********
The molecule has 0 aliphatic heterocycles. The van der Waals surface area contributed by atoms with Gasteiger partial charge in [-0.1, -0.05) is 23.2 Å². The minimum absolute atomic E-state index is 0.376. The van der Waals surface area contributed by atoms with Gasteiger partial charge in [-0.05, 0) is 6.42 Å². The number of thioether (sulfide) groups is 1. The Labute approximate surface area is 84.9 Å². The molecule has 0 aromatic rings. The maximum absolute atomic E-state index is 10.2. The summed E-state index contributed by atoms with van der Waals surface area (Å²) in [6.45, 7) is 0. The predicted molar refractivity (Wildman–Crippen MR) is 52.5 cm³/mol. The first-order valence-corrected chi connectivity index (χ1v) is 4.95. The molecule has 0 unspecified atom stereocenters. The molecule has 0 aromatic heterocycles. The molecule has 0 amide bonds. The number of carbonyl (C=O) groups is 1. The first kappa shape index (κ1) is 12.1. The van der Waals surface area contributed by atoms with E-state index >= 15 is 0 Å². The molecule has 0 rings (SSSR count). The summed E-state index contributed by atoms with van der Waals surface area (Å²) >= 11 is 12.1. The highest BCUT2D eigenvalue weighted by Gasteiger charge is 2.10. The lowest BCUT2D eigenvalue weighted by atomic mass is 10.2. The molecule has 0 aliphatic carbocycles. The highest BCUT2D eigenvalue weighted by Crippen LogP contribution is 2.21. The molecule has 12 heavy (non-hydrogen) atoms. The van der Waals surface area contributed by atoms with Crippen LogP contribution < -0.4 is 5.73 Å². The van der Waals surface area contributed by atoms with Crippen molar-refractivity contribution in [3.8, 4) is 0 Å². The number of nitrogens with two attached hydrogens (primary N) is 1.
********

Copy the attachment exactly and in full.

The molecule has 0 aliphatic heterocycles. The van der Waals surface area contributed by atoms with Gasteiger partial charge in [-0.1, -0.05) is 23.2 Å². The minimum absolute atomic E-state index is 0.376. The van der Waals surface area contributed by atoms with Gasteiger partial charge in [-0.05, 0) is 6.42 Å². The number of thioether (sulfide) groups is 1. The Labute approximate surface area is 84.9 Å². The molecule has 0 aromatic rings. The maximum absolute atomic E-state index is 10.2. The summed E-state index contributed by atoms with van der Waals surface area (Å²) in [6.45, 7) is 0. The predicted molar refractivity (Wildman–Crippen MR) is 52.5 cm³/mol. The first-order valence-corrected chi connectivity index (χ1v) is 4.95. The molecule has 0 unspecified atom stereocenters. The molecule has 0 aromatic heterocycles. The molecule has 0 amide bonds. The number of carbonyl (C=O) groups is 1. The first kappa shape index (κ1) is 12.1. The van der Waals surface area contributed by atoms with E-state index >= 15 is 0 Å². The molecule has 0 rings (SSSR count). The summed E-state index contributed by atoms with van der Waals surface area (Å²) >= 11 is 12.1. The highest BCUT2D eigenvalue weighted by Gasteiger charge is 2.10. The lowest BCUT2D eigenvalue weighted by atomic mass is 10.2. The molecule has 0 aliphatic carbocycles. The highest BCUT2D eigenvalue weighted by Crippen LogP contribution is 2.21. The molecule has 12 heavy (non-hydrogen) atoms. The van der Waals surface area contributed by atoms with Crippen LogP contribution < -0.4 is 5.73 Å². The van der Waals surface area contributed by atoms with Crippen molar-refractivity contribution in [3.8, 4) is 0 Å². The number of nitrogens with two attached hydrogens (primary N) is 1.